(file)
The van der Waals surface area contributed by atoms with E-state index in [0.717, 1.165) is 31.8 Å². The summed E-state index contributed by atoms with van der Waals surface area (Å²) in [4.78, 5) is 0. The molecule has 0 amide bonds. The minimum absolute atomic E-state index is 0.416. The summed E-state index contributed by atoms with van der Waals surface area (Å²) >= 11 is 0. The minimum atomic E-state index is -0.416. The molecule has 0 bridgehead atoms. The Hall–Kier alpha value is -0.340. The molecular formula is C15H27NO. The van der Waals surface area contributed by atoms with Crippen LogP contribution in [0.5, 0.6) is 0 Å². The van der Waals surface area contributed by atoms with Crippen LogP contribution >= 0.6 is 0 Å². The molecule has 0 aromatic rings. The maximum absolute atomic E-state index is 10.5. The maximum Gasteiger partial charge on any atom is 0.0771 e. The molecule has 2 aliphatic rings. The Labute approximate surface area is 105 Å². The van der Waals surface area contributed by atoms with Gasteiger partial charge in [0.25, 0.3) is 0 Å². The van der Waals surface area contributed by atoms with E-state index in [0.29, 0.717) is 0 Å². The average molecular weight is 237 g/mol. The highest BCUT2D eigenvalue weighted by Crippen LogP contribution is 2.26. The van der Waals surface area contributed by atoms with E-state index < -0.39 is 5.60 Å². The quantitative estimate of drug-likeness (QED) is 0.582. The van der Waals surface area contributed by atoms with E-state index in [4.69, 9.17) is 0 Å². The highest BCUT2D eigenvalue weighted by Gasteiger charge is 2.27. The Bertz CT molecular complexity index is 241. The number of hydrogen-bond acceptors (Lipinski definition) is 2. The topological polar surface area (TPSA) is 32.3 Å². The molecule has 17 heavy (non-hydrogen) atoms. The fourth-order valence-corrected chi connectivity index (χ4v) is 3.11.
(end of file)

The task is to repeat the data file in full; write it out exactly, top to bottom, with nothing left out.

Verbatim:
The van der Waals surface area contributed by atoms with E-state index in [0.717, 1.165) is 31.8 Å². The summed E-state index contributed by atoms with van der Waals surface area (Å²) in [4.78, 5) is 0. The molecule has 0 amide bonds. The minimum absolute atomic E-state index is 0.416. The summed E-state index contributed by atoms with van der Waals surface area (Å²) >= 11 is 0. The minimum atomic E-state index is -0.416. The molecule has 0 bridgehead atoms. The Hall–Kier alpha value is -0.340. The molecular formula is C15H27NO. The van der Waals surface area contributed by atoms with Crippen LogP contribution in [0.5, 0.6) is 0 Å². The van der Waals surface area contributed by atoms with Crippen LogP contribution >= 0.6 is 0 Å². The molecule has 0 aromatic rings. The maximum absolute atomic E-state index is 10.5. The maximum Gasteiger partial charge on any atom is 0.0771 e. The molecule has 2 aliphatic rings. The Labute approximate surface area is 105 Å². The van der Waals surface area contributed by atoms with Gasteiger partial charge in [0.25, 0.3) is 0 Å². The van der Waals surface area contributed by atoms with E-state index in [0.29, 0.717) is 0 Å². The average molecular weight is 237 g/mol. The highest BCUT2D eigenvalue weighted by Crippen LogP contribution is 2.26. The van der Waals surface area contributed by atoms with E-state index < -0.39 is 5.60 Å². The quantitative estimate of drug-likeness (QED) is 0.582. The van der Waals surface area contributed by atoms with E-state index in [4.69, 9.17) is 0 Å². The highest BCUT2D eigenvalue weighted by Gasteiger charge is 2.27. The Bertz CT molecular complexity index is 241. The number of hydrogen-bond acceptors (Lipinski definition) is 2. The topological polar surface area (TPSA) is 32.3 Å². The molecule has 17 heavy (non-hydrogen) atoms. The fourth-order valence-corrected chi connectivity index (χ4v) is 3.11.